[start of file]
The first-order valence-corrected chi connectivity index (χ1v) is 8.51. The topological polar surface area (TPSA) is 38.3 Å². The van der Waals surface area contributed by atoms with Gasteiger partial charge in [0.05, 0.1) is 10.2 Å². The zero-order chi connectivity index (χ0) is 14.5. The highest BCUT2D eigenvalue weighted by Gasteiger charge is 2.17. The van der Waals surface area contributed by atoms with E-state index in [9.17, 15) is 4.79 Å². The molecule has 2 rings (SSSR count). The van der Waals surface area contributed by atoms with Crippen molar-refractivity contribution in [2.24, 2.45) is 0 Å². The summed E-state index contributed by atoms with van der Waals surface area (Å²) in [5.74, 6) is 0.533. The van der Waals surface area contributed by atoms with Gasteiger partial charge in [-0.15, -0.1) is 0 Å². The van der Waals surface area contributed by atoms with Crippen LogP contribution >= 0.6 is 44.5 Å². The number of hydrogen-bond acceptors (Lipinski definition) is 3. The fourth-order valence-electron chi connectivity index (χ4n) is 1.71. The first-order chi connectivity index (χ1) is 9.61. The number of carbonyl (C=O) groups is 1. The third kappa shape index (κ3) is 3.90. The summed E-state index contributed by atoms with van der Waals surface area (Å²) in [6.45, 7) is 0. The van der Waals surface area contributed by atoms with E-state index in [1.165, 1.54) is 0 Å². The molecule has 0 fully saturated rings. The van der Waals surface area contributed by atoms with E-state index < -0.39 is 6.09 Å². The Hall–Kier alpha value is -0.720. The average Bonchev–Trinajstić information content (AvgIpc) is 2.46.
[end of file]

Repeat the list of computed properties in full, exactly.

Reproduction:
The first-order valence-corrected chi connectivity index (χ1v) is 8.51. The topological polar surface area (TPSA) is 38.3 Å². The van der Waals surface area contributed by atoms with Gasteiger partial charge in [0.05, 0.1) is 10.2 Å². The zero-order chi connectivity index (χ0) is 14.5. The highest BCUT2D eigenvalue weighted by Gasteiger charge is 2.17. The van der Waals surface area contributed by atoms with E-state index in [9.17, 15) is 4.79 Å². The molecule has 2 rings (SSSR count). The van der Waals surface area contributed by atoms with Crippen molar-refractivity contribution in [2.24, 2.45) is 0 Å². The summed E-state index contributed by atoms with van der Waals surface area (Å²) in [5.74, 6) is 0.533. The van der Waals surface area contributed by atoms with Gasteiger partial charge in [-0.15, -0.1) is 0 Å². The van der Waals surface area contributed by atoms with Crippen LogP contribution >= 0.6 is 44.5 Å². The number of hydrogen-bond acceptors (Lipinski definition) is 3. The fourth-order valence-electron chi connectivity index (χ4n) is 1.71. The first-order chi connectivity index (χ1) is 9.61. The number of carbonyl (C=O) groups is 1. The third kappa shape index (κ3) is 3.90. The summed E-state index contributed by atoms with van der Waals surface area (Å²) in [6.45, 7) is 0. The van der Waals surface area contributed by atoms with E-state index in [1.165, 1.54) is 0 Å². The molecule has 0 fully saturated rings. The van der Waals surface area contributed by atoms with E-state index < -0.39 is 6.09 Å². The Hall–Kier alpha value is -0.720. The average Bonchev–Trinajstić information content (AvgIpc) is 2.46.